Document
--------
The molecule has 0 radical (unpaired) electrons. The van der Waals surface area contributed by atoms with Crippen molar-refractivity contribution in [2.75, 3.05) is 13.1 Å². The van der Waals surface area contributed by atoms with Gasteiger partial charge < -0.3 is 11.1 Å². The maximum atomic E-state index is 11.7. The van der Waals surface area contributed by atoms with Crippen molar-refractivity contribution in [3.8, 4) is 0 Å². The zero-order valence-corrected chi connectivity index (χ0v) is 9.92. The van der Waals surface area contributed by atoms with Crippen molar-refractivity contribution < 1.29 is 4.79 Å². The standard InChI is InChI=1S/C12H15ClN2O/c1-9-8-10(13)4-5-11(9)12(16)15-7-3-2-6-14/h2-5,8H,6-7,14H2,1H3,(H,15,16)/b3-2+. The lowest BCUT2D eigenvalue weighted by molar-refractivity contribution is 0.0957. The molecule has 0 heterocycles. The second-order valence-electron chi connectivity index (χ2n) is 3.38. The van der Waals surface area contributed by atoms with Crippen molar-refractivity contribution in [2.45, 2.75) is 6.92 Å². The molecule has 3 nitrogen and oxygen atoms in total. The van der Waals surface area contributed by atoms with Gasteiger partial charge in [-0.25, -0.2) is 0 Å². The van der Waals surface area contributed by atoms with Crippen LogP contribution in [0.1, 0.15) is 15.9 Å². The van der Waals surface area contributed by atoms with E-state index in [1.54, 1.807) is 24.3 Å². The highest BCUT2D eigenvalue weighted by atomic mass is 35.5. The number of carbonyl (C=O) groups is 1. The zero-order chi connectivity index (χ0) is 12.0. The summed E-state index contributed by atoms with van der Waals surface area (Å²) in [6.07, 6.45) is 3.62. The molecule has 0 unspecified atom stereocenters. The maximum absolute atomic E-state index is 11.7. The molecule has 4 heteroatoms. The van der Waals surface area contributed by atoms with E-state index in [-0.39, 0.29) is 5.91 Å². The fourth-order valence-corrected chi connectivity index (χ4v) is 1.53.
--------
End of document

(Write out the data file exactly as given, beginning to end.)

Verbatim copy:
The molecule has 0 radical (unpaired) electrons. The van der Waals surface area contributed by atoms with Crippen molar-refractivity contribution in [2.75, 3.05) is 13.1 Å². The van der Waals surface area contributed by atoms with Gasteiger partial charge < -0.3 is 11.1 Å². The maximum atomic E-state index is 11.7. The van der Waals surface area contributed by atoms with Crippen molar-refractivity contribution in [3.8, 4) is 0 Å². The zero-order valence-corrected chi connectivity index (χ0v) is 9.92. The van der Waals surface area contributed by atoms with Crippen molar-refractivity contribution < 1.29 is 4.79 Å². The standard InChI is InChI=1S/C12H15ClN2O/c1-9-8-10(13)4-5-11(9)12(16)15-7-3-2-6-14/h2-5,8H,6-7,14H2,1H3,(H,15,16)/b3-2+. The lowest BCUT2D eigenvalue weighted by molar-refractivity contribution is 0.0957. The molecule has 0 heterocycles. The second-order valence-electron chi connectivity index (χ2n) is 3.38. The van der Waals surface area contributed by atoms with Crippen molar-refractivity contribution in [2.45, 2.75) is 6.92 Å². The molecule has 3 nitrogen and oxygen atoms in total. The van der Waals surface area contributed by atoms with Gasteiger partial charge in [-0.25, -0.2) is 0 Å². The van der Waals surface area contributed by atoms with Crippen LogP contribution in [0.1, 0.15) is 15.9 Å². The van der Waals surface area contributed by atoms with E-state index in [1.54, 1.807) is 24.3 Å². The highest BCUT2D eigenvalue weighted by atomic mass is 35.5. The number of carbonyl (C=O) groups is 1. The zero-order chi connectivity index (χ0) is 12.0. The summed E-state index contributed by atoms with van der Waals surface area (Å²) in [6.07, 6.45) is 3.62. The molecule has 0 unspecified atom stereocenters. The maximum absolute atomic E-state index is 11.7. The molecule has 4 heteroatoms. The van der Waals surface area contributed by atoms with E-state index in [-0.39, 0.29) is 5.91 Å². The fourth-order valence-corrected chi connectivity index (χ4v) is 1.53.